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"Most of the people who buy the Ciphergen systems are buying them for biomarker discovery, and they want the biomarkers to develop new diagnostics," said one former mid-level Ciphergen official, who spoke on the condition of anonymity. This person said that the policy would see Gail Page, president of the diagnostics division, "jump in at the last minute and try to make [the potential customer] sign a reach-through license" specifying that "whatever is discovered on the Ciphergen platform is owned by Ciphergen."

Such an agreement would give Ciphergen rights to that discovery, and the customer that discovered the biomarker would be required to pay royalties to Ciphergen on sales of any diagnostics that are commercialized.

Because Page was "doing a very aggressive campaign" to obtain these reach-through agreements, "Ciphergen was consistently losing sales," this person said. This person also said that Page "obstructed" the sales process and in turn "ruined a lot of key business relationships" for the company.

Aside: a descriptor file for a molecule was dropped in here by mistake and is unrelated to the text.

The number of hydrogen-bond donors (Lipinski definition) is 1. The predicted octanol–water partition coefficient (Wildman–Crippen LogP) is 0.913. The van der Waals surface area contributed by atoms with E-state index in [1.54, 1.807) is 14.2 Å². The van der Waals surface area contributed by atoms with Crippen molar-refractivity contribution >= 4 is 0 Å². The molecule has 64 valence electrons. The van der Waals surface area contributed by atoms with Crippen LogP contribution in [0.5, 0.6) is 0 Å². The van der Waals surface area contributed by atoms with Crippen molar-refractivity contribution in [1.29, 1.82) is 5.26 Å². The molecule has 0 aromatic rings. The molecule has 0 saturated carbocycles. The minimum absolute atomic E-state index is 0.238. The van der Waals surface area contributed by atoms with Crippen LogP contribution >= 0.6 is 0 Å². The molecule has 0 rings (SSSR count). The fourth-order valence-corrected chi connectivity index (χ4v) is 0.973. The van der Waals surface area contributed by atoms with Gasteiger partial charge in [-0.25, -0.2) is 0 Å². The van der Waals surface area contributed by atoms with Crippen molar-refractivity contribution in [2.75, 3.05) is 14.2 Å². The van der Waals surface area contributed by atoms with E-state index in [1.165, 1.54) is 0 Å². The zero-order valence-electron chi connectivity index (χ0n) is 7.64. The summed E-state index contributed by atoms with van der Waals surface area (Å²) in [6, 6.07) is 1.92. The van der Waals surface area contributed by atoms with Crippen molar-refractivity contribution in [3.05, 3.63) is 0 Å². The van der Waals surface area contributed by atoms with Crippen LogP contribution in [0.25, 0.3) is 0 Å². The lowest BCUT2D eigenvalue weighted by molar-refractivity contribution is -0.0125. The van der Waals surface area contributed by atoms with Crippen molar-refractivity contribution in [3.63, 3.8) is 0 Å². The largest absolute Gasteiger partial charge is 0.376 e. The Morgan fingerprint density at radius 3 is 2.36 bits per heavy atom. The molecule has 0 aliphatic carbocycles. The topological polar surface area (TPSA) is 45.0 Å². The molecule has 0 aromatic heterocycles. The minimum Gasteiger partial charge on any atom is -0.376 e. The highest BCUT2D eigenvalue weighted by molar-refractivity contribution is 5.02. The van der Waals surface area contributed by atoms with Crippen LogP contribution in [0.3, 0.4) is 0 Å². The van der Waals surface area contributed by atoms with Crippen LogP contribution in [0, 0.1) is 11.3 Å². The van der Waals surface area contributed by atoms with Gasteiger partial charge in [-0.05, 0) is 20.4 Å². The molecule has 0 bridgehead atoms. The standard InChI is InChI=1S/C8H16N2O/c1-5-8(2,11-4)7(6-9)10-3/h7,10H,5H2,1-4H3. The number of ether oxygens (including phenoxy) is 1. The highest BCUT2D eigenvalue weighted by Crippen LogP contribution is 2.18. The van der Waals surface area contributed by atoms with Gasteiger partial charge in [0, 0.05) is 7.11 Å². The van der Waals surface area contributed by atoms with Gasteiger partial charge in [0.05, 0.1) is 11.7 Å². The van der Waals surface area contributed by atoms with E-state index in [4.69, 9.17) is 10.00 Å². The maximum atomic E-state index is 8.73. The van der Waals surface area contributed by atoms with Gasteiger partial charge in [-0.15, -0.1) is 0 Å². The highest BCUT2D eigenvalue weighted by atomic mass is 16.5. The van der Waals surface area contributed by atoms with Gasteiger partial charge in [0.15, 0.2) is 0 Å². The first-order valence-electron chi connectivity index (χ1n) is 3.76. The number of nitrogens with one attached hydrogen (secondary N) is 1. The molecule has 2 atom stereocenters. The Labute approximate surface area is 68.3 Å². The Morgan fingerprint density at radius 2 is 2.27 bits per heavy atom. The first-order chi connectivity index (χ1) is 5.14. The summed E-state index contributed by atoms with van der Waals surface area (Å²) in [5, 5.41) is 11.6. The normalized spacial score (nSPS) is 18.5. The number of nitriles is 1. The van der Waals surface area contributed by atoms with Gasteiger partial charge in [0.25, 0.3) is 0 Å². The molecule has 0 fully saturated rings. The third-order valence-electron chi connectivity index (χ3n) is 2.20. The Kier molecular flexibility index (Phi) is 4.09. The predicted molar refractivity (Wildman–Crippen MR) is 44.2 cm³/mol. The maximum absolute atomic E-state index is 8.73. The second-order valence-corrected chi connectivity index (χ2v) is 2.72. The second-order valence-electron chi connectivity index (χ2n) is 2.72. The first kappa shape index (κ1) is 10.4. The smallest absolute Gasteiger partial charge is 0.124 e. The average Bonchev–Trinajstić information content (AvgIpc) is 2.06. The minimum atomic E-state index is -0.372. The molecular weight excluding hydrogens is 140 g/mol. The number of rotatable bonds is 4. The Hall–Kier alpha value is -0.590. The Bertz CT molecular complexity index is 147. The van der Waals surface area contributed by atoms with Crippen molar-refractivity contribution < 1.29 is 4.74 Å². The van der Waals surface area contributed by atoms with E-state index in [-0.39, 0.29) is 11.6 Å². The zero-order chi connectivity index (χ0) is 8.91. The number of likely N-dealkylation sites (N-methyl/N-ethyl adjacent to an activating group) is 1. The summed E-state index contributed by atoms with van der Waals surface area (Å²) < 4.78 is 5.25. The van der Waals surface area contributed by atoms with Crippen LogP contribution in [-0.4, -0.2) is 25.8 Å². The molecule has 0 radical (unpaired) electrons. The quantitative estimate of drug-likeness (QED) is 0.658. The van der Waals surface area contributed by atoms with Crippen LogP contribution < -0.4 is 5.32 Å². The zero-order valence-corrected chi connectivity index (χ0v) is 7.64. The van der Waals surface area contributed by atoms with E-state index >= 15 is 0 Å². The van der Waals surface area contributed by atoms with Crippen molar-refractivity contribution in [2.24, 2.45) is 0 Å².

Unless the company changes this strategy, the business "just won't work," according to another former mid-level official.

Speaking with ProteoMonitor this week, CEO Bill Rich disputed that Ciphergen has such a policy in place, but said the company offers other royalty and licensing options. For example, he said, Ciphergen has agreements with a number of institutions, including Johns Hopkins and MD Anderson, in which the institution agrees to license discoveries to Ciphergen in exchange for royalties on whatever tests are developed out of those discoveries.

"They don't have to license to us," said Rich. "If they'd like to do it, they can do it."

Rich added that he does not believe that sales of SELDI platforms have been hurt because of these kinds of royalty agreements.